In addition, you may have noticed there are more accidents and construction projects than ever before. 

Having endured so many trips up and down I-95 myself, I decided to do something completely different. I bought an Amtrak train ticket. Instead of driving 650 miles to Towson, Md. (approximately 10 hours), I decided someone else should do the driving. 

The Palmetto is the Amtrak train that passes through Yemassee. It travels from Miami to New York City, making numerous stops, including the Yemassee Depot. 

I really did not know the Yemassee Station was operational until I started to ask people. Turns out I’m not the only one tired of the car drive.  

When my spouse dropped me off at the train station, I entered the building and realized some of my neighbors were on the same train heading up to Annapolis for the Navy Homecoming. 

They travel by train a lot and enjoy it. They pointed out the black and white photographs of soldiers going off to war hanging on the walls. According to the Yemassee website, from 1915 to 1965, the station was the first place where potential Marine recruits stopped before reaching Parris Island.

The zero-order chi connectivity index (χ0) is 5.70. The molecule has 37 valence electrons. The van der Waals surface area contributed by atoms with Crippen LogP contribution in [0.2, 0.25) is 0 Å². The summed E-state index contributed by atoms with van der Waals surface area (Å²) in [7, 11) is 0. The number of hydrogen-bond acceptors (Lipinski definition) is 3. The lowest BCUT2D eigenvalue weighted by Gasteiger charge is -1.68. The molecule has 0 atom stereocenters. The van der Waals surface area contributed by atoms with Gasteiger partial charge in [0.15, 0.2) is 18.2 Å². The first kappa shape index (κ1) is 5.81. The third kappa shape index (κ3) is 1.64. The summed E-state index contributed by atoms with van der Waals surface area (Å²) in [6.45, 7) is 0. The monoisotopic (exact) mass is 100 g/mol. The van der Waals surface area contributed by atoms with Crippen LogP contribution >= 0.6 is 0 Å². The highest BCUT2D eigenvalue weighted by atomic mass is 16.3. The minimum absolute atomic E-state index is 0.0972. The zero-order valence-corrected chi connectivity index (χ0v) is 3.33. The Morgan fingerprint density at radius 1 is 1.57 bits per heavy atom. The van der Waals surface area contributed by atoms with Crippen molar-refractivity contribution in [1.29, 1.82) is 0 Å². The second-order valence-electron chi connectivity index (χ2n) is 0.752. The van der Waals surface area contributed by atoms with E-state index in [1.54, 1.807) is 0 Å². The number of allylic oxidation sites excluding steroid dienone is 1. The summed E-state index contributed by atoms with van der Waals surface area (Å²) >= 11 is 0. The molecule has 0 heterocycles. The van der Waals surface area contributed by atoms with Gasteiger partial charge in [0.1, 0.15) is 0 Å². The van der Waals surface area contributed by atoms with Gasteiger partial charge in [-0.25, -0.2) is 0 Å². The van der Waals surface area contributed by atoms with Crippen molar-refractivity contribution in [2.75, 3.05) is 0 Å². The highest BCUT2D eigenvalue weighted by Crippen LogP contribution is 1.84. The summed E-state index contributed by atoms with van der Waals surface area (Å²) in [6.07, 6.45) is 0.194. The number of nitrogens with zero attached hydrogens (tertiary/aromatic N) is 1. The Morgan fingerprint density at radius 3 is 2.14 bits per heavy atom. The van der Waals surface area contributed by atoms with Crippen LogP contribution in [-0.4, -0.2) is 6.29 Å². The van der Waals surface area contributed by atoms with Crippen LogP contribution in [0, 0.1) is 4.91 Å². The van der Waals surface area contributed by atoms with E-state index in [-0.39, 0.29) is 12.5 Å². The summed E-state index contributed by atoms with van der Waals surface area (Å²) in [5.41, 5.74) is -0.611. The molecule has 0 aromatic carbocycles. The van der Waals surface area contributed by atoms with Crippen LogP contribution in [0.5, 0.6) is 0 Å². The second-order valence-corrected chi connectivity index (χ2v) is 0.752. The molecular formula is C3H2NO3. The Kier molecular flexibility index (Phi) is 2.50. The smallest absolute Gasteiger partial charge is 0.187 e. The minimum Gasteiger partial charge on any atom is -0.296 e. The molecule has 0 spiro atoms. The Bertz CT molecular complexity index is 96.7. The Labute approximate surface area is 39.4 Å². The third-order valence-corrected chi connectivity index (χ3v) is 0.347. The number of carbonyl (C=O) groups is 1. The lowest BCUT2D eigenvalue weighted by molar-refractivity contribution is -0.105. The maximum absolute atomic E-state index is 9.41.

In 2011, a British reality show filmed in Yemassee, and they did a full cosmetic renovation of the depot’s exterior including a new gabled roof, siding and a wrap-around porch.  

In 2016 the town received funds that allowed the interior to be redone. The building has a new restroom, classic wooden benches and a new electrical system.

The ride from Yemassee to Baltimore is estimated to take around 12 hours (give or take). Not knowing what to expect, I brought a book to read, but I never picked up the novel. I chatted with people, had lunch and dinner in the café and took naps. The stops didn’t bother me because they reminded me to get up and stretch my legs.

Looking at the people on the train, I was reminded of a quote from “Murder on the Orient Express” made by M. Bouc: “All around us are people, of all classes, of all nationalities, of all ages.” This was true of the Palmetto Train also.  Yet, unlike the Orient Express, there was no murder mystery to solve except the one in my unread novel. 

I would personally recommend the train for anyone tired of driving. The staff was helpful and friendly and they added to the overall enjoyment of the trip. On top of everything, I arrived at my destination well rested and of good humor.

Being outdoors may reduce kids’ risk of nearsightedness

in Contributors/Dr. Mark Siegel, MD FAAO/Health by

By Dr. Mark Siegel

Spending time outdoors is one of childhood’s delights. Now, eye research suggests it may also be a key to our eye health, as long as we avoid over-exposure to sunlight. 

Although spending too much time outdoors without protection from the sun’s ultraviolet (UV) light can damage eyes and skin, new studies show that natural light may be essential for normal eye development in kids.